Arizona: Almost 20 years ago, Cree singer and songwriter Buffy Sainte-Marie released her song, ''Universal Soldier.'' But shipments of her records mysteriously disappeared. Sainte-Marie claimed she was and other American Indians in the Red Power movements were blacklisted by the United States in the 1970s. ''I found out 10 years later, in the 1980s, that [President] Lyndon Johnson had been writing letters on White House stationary praising radio stations for suppressing my music,'' Sainte-Marie said in 1999. ''In the 1970s, not only was the protest movement put out of business, but the Native American movement was attacked.'' Now, in federal court, Charles August Schlund III, a previous covert operative for the United states, supports Sainte-Marie's assertions. In his federal court affidavit, Schlund said he has knowledge of ''the detailed plans for the break-up and destruction of rock n' roll music including the assassinations of many people to achieve their goals." Sainte-Marie said Native people were put out of business for succeeding in Indian country and in the broader community. ''I was just one person put out of business. John Trudell is ... another person whose life was put out of business. Anna Mae Aquash and Leonard Peltier were put out of the living business -- we were made ineffective,'' Sainte-Marie said of slain American Indian Movement activist Aquash and imprisoned Peltier. Sainte-Marie later became a familiar face on ''Sesame Street" and in the 1990s created the Cradleboard Teaching Project to link American Indian students with other students online around the world.
American Indians challenge NFL team’s use of mascot
Oklahoma: American Indians have filed a new legal challenge to the Washington Redskins’ trademark. A petition submitted to the U.S. Patent and Trademark Office in Washington states that the Redskins trademark should be canceled because it is a “pejorative, derogatory, denigrating, offensive, scandalous, contemptuous, disreputable, disparaging and racist designation for a Native American person." Bob Raskopf, attorney for the NFL and the Washington team, did not comment. [Note: It is the policy at The Kansas City Star not to use the word “Redskins.” An exception was made in this instance.]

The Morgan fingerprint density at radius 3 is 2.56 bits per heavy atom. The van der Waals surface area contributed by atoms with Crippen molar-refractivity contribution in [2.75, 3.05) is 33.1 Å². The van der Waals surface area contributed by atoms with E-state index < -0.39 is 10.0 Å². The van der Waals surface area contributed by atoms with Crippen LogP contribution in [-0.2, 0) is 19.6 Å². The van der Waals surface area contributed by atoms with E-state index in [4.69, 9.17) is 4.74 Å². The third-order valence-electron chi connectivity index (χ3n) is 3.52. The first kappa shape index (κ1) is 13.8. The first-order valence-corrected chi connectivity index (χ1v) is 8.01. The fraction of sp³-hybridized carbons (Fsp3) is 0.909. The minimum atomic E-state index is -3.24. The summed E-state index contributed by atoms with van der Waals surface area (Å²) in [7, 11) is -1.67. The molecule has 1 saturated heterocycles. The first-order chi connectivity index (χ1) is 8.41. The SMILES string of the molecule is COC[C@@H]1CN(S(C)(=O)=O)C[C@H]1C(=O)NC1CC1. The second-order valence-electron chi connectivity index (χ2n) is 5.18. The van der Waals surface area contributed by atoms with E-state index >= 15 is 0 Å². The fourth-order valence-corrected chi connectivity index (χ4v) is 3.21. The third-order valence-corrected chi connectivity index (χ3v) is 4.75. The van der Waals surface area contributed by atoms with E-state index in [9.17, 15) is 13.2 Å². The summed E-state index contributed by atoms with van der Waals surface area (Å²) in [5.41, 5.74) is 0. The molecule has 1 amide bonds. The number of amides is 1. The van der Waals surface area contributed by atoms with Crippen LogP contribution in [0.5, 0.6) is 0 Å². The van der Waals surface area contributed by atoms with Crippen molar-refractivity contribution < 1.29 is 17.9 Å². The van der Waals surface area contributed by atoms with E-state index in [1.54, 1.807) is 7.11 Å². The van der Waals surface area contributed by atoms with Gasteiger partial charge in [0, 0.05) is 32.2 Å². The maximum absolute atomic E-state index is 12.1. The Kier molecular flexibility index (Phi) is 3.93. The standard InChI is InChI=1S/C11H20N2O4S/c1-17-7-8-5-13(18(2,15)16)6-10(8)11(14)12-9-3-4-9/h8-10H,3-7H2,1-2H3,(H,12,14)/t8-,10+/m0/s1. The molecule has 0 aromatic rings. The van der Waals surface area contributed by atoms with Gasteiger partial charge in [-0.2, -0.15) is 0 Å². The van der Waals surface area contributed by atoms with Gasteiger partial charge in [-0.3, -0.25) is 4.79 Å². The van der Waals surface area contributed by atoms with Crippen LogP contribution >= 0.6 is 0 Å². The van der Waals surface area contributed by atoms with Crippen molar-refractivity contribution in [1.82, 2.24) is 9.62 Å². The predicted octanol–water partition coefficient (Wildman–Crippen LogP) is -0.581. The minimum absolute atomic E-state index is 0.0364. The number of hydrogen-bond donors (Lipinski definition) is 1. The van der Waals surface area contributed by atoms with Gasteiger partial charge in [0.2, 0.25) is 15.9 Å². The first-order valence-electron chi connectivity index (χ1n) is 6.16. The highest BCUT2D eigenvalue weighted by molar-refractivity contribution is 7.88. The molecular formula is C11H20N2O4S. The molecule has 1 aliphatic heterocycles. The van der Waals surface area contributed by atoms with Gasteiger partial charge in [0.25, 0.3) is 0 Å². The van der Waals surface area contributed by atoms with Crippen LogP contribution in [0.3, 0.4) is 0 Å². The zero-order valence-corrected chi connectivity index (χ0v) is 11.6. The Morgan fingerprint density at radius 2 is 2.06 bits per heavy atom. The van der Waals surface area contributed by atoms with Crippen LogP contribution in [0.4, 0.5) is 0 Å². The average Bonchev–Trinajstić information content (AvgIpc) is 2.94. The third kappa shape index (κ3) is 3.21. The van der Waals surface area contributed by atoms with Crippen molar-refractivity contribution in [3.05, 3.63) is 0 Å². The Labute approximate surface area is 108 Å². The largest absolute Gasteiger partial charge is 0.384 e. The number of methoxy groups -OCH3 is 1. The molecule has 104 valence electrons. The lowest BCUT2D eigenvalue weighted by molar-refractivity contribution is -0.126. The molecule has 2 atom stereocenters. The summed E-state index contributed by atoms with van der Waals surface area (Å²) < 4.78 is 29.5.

Rabbit and Bear Paws
Ontario: Chad Solomon, a member of the Ojibway First Nation, is the creator of the humorous comic strip called "Rabbit and Bear Paws." Published by Little Spirit Bear Productions, Rabbit and Bear Paws is created and drawn with the guidance of community elders in collaboration with writer Christopher Meyer. The first series of comic strips are based upon the teachings of The Seven Grandfathers. As more strips are published, Rabbit and Bear Paws is rapidly gaining fans for its vibrant and entertaining images of Native traditions and oral history. The grandson of Native traditional healer and justice activist Art Solomon, Chad learned from his grandfather, "no matter how old I become, I should always be young-at-heart and that laughter is the greatest medicine."
Rabbit and Bear Paws strip: http://www.nativevillage.org/Messages%20from%20the%20People/rabbit_and_bear_paws.htm
Rabbit and Bear Paws website: http//www.rabbitandbearpaws.com